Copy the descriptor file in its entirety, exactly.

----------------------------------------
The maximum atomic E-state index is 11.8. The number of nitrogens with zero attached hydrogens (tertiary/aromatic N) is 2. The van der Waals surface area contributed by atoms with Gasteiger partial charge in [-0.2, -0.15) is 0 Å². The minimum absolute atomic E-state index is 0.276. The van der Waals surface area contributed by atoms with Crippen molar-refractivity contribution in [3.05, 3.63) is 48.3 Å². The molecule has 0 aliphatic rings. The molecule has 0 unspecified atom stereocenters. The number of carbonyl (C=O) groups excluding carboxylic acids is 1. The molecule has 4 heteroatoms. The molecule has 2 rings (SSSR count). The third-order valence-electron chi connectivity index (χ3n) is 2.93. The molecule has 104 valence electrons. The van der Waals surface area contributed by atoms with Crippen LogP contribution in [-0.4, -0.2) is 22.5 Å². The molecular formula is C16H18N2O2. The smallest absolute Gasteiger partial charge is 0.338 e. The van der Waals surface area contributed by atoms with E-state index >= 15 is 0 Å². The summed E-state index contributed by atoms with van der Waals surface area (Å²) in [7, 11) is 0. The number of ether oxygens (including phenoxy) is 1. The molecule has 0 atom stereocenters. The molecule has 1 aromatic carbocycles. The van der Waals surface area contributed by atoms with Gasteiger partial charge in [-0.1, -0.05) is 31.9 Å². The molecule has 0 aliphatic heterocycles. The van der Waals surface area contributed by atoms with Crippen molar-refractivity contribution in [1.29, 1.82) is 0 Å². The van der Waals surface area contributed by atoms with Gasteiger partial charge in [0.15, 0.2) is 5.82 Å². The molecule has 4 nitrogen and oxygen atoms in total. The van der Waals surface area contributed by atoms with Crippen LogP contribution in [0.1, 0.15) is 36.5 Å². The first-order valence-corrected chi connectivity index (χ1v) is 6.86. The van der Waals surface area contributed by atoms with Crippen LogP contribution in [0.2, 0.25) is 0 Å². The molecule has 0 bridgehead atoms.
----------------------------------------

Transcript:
The maximum atomic E-state index is 11.8. The number of nitrogens with zero attached hydrogens (tertiary/aromatic N) is 2. The van der Waals surface area contributed by atoms with Gasteiger partial charge in [-0.2, -0.15) is 0 Å². The minimum absolute atomic E-state index is 0.276. The van der Waals surface area contributed by atoms with Crippen molar-refractivity contribution in [3.05, 3.63) is 48.3 Å². The molecule has 0 aliphatic rings. The molecule has 0 unspecified atom stereocenters. The number of carbonyl (C=O) groups excluding carboxylic acids is 1. The molecule has 4 heteroatoms. The molecule has 2 rings (SSSR count). The third-order valence-electron chi connectivity index (χ3n) is 2.93. The molecule has 104 valence electrons. The van der Waals surface area contributed by atoms with Crippen LogP contribution in [-0.4, -0.2) is 22.5 Å². The molecular formula is C16H18N2O2. The smallest absolute Gasteiger partial charge is 0.338 e. The van der Waals surface area contributed by atoms with E-state index >= 15 is 0 Å². The summed E-state index contributed by atoms with van der Waals surface area (Å²) in [7, 11) is 0. The number of ether oxygens (including phenoxy) is 1. The molecule has 0 atom stereocenters. The molecule has 1 aromatic carbocycles. The van der Waals surface area contributed by atoms with Gasteiger partial charge in [-0.1, -0.05) is 31.9 Å². The molecule has 0 aliphatic heterocycles. The van der Waals surface area contributed by atoms with Crippen molar-refractivity contribution in [1.29, 1.82) is 0 Å². The van der Waals surface area contributed by atoms with Gasteiger partial charge in [0.15, 0.2) is 5.82 Å². The molecule has 4 nitrogen and oxygen atoms in total. The van der Waals surface area contributed by atoms with Crippen LogP contribution in [0.1, 0.15) is 36.5 Å². The first-order valence-corrected chi connectivity index (χ1v) is 6.86. The van der Waals surface area contributed by atoms with Crippen LogP contribution in [0.2, 0.25) is 0 Å². The molecule has 0 bridgehead atoms.